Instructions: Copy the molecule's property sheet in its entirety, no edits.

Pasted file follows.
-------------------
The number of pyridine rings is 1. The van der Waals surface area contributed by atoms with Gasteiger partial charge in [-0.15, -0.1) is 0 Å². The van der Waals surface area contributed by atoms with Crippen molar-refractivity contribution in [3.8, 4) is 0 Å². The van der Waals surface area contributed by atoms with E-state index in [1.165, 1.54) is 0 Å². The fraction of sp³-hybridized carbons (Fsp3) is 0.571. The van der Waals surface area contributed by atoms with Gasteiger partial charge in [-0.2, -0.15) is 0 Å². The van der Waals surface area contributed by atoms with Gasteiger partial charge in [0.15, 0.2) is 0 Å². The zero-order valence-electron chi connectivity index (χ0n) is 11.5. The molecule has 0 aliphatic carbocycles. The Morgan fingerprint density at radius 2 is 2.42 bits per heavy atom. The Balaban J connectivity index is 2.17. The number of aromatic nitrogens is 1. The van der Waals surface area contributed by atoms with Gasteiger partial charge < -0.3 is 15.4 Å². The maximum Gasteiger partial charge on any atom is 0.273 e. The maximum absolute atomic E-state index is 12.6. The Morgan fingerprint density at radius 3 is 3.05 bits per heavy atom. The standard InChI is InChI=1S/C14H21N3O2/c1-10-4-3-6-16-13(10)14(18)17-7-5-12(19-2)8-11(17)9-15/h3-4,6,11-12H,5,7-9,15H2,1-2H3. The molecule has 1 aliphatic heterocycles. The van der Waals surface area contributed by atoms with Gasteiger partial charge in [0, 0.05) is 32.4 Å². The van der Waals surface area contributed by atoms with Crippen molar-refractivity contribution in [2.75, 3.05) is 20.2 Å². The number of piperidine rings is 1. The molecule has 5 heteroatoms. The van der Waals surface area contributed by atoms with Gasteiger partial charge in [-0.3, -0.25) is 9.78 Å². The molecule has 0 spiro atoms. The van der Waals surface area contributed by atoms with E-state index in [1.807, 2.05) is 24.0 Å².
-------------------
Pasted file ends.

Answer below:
The number of pyridine rings is 1. The van der Waals surface area contributed by atoms with Gasteiger partial charge in [-0.15, -0.1) is 0 Å². The van der Waals surface area contributed by atoms with Crippen molar-refractivity contribution in [3.8, 4) is 0 Å². The van der Waals surface area contributed by atoms with E-state index in [1.165, 1.54) is 0 Å². The fraction of sp³-hybridized carbons (Fsp3) is 0.571. The van der Waals surface area contributed by atoms with Gasteiger partial charge in [-0.2, -0.15) is 0 Å². The van der Waals surface area contributed by atoms with Gasteiger partial charge in [0.15, 0.2) is 0 Å². The zero-order valence-electron chi connectivity index (χ0n) is 11.5. The molecule has 0 aliphatic carbocycles. The Morgan fingerprint density at radius 2 is 2.42 bits per heavy atom. The Balaban J connectivity index is 2.17. The number of aromatic nitrogens is 1. The van der Waals surface area contributed by atoms with Gasteiger partial charge < -0.3 is 15.4 Å². The maximum Gasteiger partial charge on any atom is 0.273 e. The maximum absolute atomic E-state index is 12.6. The Morgan fingerprint density at radius 3 is 3.05 bits per heavy atom. The standard InChI is InChI=1S/C14H21N3O2/c1-10-4-3-6-16-13(10)14(18)17-7-5-12(19-2)8-11(17)9-15/h3-4,6,11-12H,5,7-9,15H2,1-2H3. The molecule has 1 aliphatic heterocycles. The van der Waals surface area contributed by atoms with Gasteiger partial charge in [0, 0.05) is 32.4 Å². The van der Waals surface area contributed by atoms with Crippen molar-refractivity contribution in [2.75, 3.05) is 20.2 Å². The number of piperidine rings is 1. The molecule has 5 heteroatoms. The van der Waals surface area contributed by atoms with Gasteiger partial charge in [-0.3, -0.25) is 9.78 Å². The molecule has 0 spiro atoms. The van der Waals surface area contributed by atoms with E-state index in [1.807, 2.05) is 24.0 Å².